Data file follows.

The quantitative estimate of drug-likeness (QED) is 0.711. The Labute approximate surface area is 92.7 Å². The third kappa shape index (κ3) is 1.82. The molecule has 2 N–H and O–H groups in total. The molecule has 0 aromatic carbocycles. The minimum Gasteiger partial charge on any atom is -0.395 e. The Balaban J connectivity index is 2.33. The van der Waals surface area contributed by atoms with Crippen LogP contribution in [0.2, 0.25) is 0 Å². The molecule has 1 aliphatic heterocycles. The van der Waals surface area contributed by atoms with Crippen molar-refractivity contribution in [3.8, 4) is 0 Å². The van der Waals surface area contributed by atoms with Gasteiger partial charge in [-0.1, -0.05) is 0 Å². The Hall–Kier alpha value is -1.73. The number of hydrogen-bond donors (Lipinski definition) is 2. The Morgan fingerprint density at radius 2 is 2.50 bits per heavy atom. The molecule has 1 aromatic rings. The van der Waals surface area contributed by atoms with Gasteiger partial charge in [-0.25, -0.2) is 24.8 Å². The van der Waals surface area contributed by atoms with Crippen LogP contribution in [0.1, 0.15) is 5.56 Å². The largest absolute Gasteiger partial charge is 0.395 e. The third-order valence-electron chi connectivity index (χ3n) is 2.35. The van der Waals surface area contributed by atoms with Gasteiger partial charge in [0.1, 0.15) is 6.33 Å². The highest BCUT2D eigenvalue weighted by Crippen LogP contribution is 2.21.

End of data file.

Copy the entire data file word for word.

The quantitative estimate of drug-likeness (QED) is 0.711. The Labute approximate surface area is 92.7 Å². The third kappa shape index (κ3) is 1.82. The molecule has 2 N–H and O–H groups in total. The molecule has 0 aromatic carbocycles. The minimum Gasteiger partial charge on any atom is -0.395 e. The Balaban J connectivity index is 2.33. The van der Waals surface area contributed by atoms with Crippen LogP contribution in [0.2, 0.25) is 0 Å². The molecule has 1 aliphatic heterocycles. The van der Waals surface area contributed by atoms with Crippen molar-refractivity contribution in [3.8, 4) is 0 Å². The van der Waals surface area contributed by atoms with Gasteiger partial charge in [-0.1, -0.05) is 0 Å². The Hall–Kier alpha value is -1.73. The number of hydrogen-bond donors (Lipinski definition) is 2. The Morgan fingerprint density at radius 2 is 2.50 bits per heavy atom. The molecule has 1 aromatic rings. The van der Waals surface area contributed by atoms with Gasteiger partial charge in [-0.25, -0.2) is 24.8 Å². The van der Waals surface area contributed by atoms with Crippen LogP contribution in [0.1, 0.15) is 5.56 Å². The largest absolute Gasteiger partial charge is 0.395 e. The third-order valence-electron chi connectivity index (χ3n) is 2.35. The van der Waals surface area contributed by atoms with Gasteiger partial charge in [0.1, 0.15) is 6.33 Å². The highest BCUT2D eigenvalue weighted by Crippen LogP contribution is 2.21.